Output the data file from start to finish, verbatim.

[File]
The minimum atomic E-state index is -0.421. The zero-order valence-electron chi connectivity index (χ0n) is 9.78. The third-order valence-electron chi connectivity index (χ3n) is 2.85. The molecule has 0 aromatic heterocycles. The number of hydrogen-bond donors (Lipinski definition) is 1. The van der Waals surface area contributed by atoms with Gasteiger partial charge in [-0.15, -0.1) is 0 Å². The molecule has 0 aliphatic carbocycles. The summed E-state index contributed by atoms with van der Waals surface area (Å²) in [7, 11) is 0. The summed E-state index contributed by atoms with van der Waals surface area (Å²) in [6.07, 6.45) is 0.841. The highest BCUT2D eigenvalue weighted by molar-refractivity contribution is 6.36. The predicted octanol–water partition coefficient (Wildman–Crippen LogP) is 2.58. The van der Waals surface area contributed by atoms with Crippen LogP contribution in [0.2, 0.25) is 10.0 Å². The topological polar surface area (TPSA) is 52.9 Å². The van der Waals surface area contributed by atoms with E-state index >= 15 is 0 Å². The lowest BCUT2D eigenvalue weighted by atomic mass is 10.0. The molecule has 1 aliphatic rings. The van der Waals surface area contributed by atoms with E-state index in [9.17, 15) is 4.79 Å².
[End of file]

The minimum atomic E-state index is -0.421. The zero-order valence-electron chi connectivity index (χ0n) is 9.78. The third-order valence-electron chi connectivity index (χ3n) is 2.85. The molecule has 0 aromatic heterocycles. The number of hydrogen-bond donors (Lipinski definition) is 1. The van der Waals surface area contributed by atoms with Gasteiger partial charge in [-0.15, -0.1) is 0 Å². The molecule has 0 aliphatic carbocycles. The summed E-state index contributed by atoms with van der Waals surface area (Å²) in [7, 11) is 0. The summed E-state index contributed by atoms with van der Waals surface area (Å²) in [6.07, 6.45) is 0.841. The highest BCUT2D eigenvalue weighted by molar-refractivity contribution is 6.36. The predicted octanol–water partition coefficient (Wildman–Crippen LogP) is 2.58. The van der Waals surface area contributed by atoms with Crippen LogP contribution in [0.2, 0.25) is 10.0 Å². The topological polar surface area (TPSA) is 52.9 Å². The van der Waals surface area contributed by atoms with E-state index >= 15 is 0 Å². The lowest BCUT2D eigenvalue weighted by atomic mass is 10.0. The molecule has 1 aliphatic rings. The van der Waals surface area contributed by atoms with E-state index in [9.17, 15) is 4.79 Å².